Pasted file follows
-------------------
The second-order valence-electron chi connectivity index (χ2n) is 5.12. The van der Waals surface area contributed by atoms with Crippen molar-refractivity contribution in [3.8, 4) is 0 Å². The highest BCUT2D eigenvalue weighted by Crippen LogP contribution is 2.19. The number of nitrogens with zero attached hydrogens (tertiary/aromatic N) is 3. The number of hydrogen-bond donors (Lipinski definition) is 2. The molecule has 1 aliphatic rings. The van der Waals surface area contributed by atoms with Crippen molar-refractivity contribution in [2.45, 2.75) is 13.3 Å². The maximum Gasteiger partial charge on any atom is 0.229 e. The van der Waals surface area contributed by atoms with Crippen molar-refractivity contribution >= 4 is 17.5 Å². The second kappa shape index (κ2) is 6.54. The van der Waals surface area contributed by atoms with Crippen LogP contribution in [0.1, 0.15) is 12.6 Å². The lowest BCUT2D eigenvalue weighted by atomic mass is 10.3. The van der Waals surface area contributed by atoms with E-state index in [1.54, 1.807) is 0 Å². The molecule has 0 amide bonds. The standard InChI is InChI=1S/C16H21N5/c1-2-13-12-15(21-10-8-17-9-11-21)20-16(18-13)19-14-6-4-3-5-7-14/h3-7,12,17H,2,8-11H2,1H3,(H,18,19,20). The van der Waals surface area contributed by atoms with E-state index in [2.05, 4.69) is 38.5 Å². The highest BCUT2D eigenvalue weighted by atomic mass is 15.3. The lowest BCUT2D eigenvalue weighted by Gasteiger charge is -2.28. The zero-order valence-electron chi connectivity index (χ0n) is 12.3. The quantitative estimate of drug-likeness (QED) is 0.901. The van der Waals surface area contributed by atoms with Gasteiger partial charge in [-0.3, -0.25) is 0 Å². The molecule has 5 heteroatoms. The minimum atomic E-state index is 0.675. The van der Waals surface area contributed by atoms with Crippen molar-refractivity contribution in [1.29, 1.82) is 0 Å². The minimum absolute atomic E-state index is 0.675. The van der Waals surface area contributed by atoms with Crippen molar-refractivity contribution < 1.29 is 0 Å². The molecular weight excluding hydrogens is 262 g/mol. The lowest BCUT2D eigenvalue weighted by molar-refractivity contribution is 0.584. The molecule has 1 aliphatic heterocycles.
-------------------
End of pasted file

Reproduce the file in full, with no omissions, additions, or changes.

The second-order valence-electron chi connectivity index (χ2n) is 5.12. The van der Waals surface area contributed by atoms with Crippen molar-refractivity contribution in [3.8, 4) is 0 Å². The highest BCUT2D eigenvalue weighted by Crippen LogP contribution is 2.19. The number of nitrogens with zero attached hydrogens (tertiary/aromatic N) is 3. The number of hydrogen-bond donors (Lipinski definition) is 2. The molecule has 1 aliphatic rings. The van der Waals surface area contributed by atoms with Crippen molar-refractivity contribution in [2.45, 2.75) is 13.3 Å². The maximum Gasteiger partial charge on any atom is 0.229 e. The van der Waals surface area contributed by atoms with Crippen molar-refractivity contribution >= 4 is 17.5 Å². The second kappa shape index (κ2) is 6.54. The van der Waals surface area contributed by atoms with Crippen LogP contribution in [0.1, 0.15) is 12.6 Å². The lowest BCUT2D eigenvalue weighted by atomic mass is 10.3. The van der Waals surface area contributed by atoms with E-state index in [1.54, 1.807) is 0 Å². The molecule has 0 amide bonds. The standard InChI is InChI=1S/C16H21N5/c1-2-13-12-15(21-10-8-17-9-11-21)20-16(18-13)19-14-6-4-3-5-7-14/h3-7,12,17H,2,8-11H2,1H3,(H,18,19,20). The van der Waals surface area contributed by atoms with E-state index in [2.05, 4.69) is 38.5 Å². The highest BCUT2D eigenvalue weighted by atomic mass is 15.3. The lowest BCUT2D eigenvalue weighted by Gasteiger charge is -2.28. The zero-order valence-electron chi connectivity index (χ0n) is 12.3. The quantitative estimate of drug-likeness (QED) is 0.901. The van der Waals surface area contributed by atoms with Gasteiger partial charge in [-0.3, -0.25) is 0 Å². The molecule has 5 heteroatoms. The minimum atomic E-state index is 0.675. The van der Waals surface area contributed by atoms with Crippen molar-refractivity contribution in [1.29, 1.82) is 0 Å². The minimum absolute atomic E-state index is 0.675. The van der Waals surface area contributed by atoms with Crippen molar-refractivity contribution < 1.29 is 0 Å². The molecular weight excluding hydrogens is 262 g/mol. The lowest BCUT2D eigenvalue weighted by molar-refractivity contribution is 0.584. The molecule has 1 aliphatic heterocycles.